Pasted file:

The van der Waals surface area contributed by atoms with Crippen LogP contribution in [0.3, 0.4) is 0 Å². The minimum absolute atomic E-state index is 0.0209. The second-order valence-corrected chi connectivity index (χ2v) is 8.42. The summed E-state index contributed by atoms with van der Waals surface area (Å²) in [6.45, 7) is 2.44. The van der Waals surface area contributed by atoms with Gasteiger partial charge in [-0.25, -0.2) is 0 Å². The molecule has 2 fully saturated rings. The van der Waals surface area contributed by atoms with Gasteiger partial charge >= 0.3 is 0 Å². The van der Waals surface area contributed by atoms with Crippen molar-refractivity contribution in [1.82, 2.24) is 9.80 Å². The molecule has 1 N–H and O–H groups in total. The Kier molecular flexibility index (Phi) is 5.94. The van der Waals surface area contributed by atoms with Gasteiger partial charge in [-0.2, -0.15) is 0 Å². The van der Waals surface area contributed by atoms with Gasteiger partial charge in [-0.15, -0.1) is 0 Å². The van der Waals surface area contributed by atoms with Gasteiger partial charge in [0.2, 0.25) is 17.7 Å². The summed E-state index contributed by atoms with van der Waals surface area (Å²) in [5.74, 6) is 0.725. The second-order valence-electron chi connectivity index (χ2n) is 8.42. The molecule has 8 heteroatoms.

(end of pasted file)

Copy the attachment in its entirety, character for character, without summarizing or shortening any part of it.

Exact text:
The van der Waals surface area contributed by atoms with Crippen LogP contribution in [0.3, 0.4) is 0 Å². The minimum absolute atomic E-state index is 0.0209. The second-order valence-corrected chi connectivity index (χ2v) is 8.42. The summed E-state index contributed by atoms with van der Waals surface area (Å²) in [6.45, 7) is 2.44. The van der Waals surface area contributed by atoms with Gasteiger partial charge in [-0.25, -0.2) is 0 Å². The molecule has 2 fully saturated rings. The van der Waals surface area contributed by atoms with Gasteiger partial charge >= 0.3 is 0 Å². The van der Waals surface area contributed by atoms with Crippen molar-refractivity contribution in [1.82, 2.24) is 9.80 Å². The molecule has 1 N–H and O–H groups in total. The Kier molecular flexibility index (Phi) is 5.94. The van der Waals surface area contributed by atoms with Gasteiger partial charge in [-0.2, -0.15) is 0 Å². The van der Waals surface area contributed by atoms with Gasteiger partial charge in [-0.15, -0.1) is 0 Å². The van der Waals surface area contributed by atoms with Gasteiger partial charge in [0.2, 0.25) is 17.7 Å². The summed E-state index contributed by atoms with van der Waals surface area (Å²) in [5.74, 6) is 0.725. The second-order valence-electron chi connectivity index (χ2n) is 8.42. The molecule has 8 heteroatoms.